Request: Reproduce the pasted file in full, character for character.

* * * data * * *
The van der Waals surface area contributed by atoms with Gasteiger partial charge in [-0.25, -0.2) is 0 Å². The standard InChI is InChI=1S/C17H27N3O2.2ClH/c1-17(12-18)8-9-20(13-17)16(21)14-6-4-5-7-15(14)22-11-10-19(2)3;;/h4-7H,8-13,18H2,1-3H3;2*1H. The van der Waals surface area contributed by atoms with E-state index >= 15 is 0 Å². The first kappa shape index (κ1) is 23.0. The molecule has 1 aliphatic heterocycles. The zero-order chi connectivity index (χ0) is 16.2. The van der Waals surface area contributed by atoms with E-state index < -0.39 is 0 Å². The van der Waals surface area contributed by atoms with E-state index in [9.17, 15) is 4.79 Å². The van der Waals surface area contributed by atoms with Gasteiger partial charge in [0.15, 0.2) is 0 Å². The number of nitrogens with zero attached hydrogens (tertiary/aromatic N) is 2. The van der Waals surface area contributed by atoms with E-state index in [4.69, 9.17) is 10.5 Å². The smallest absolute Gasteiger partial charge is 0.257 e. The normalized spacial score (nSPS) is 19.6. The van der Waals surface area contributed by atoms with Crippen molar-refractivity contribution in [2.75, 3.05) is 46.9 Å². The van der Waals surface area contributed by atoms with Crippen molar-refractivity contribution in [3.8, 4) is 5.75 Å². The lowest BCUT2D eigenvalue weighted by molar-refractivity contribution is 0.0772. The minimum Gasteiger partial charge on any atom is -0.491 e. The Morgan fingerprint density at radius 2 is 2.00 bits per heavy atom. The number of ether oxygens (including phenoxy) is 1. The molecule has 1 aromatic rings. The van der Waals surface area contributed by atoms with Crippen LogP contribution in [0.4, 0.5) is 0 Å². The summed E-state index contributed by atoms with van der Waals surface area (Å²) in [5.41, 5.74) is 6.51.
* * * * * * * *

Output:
The van der Waals surface area contributed by atoms with Gasteiger partial charge in [-0.25, -0.2) is 0 Å². The standard InChI is InChI=1S/C17H27N3O2.2ClH/c1-17(12-18)8-9-20(13-17)16(21)14-6-4-5-7-15(14)22-11-10-19(2)3;;/h4-7H,8-13,18H2,1-3H3;2*1H. The van der Waals surface area contributed by atoms with E-state index >= 15 is 0 Å². The first kappa shape index (κ1) is 23.0. The molecule has 1 aliphatic heterocycles. The zero-order chi connectivity index (χ0) is 16.2. The van der Waals surface area contributed by atoms with E-state index < -0.39 is 0 Å². The van der Waals surface area contributed by atoms with E-state index in [9.17, 15) is 4.79 Å². The van der Waals surface area contributed by atoms with Gasteiger partial charge in [0.15, 0.2) is 0 Å². The number of nitrogens with zero attached hydrogens (tertiary/aromatic N) is 2. The van der Waals surface area contributed by atoms with E-state index in [4.69, 9.17) is 10.5 Å². The smallest absolute Gasteiger partial charge is 0.257 e. The normalized spacial score (nSPS) is 19.6. The van der Waals surface area contributed by atoms with Crippen molar-refractivity contribution in [2.75, 3.05) is 46.9 Å². The van der Waals surface area contributed by atoms with Crippen molar-refractivity contribution in [3.8, 4) is 5.75 Å². The lowest BCUT2D eigenvalue weighted by molar-refractivity contribution is 0.0772. The minimum Gasteiger partial charge on any atom is -0.491 e. The Morgan fingerprint density at radius 2 is 2.00 bits per heavy atom. The number of ether oxygens (including phenoxy) is 1. The molecule has 1 aromatic rings. The van der Waals surface area contributed by atoms with Crippen LogP contribution in [0.4, 0.5) is 0 Å². The summed E-state index contributed by atoms with van der Waals surface area (Å²) in [5.41, 5.74) is 6.51.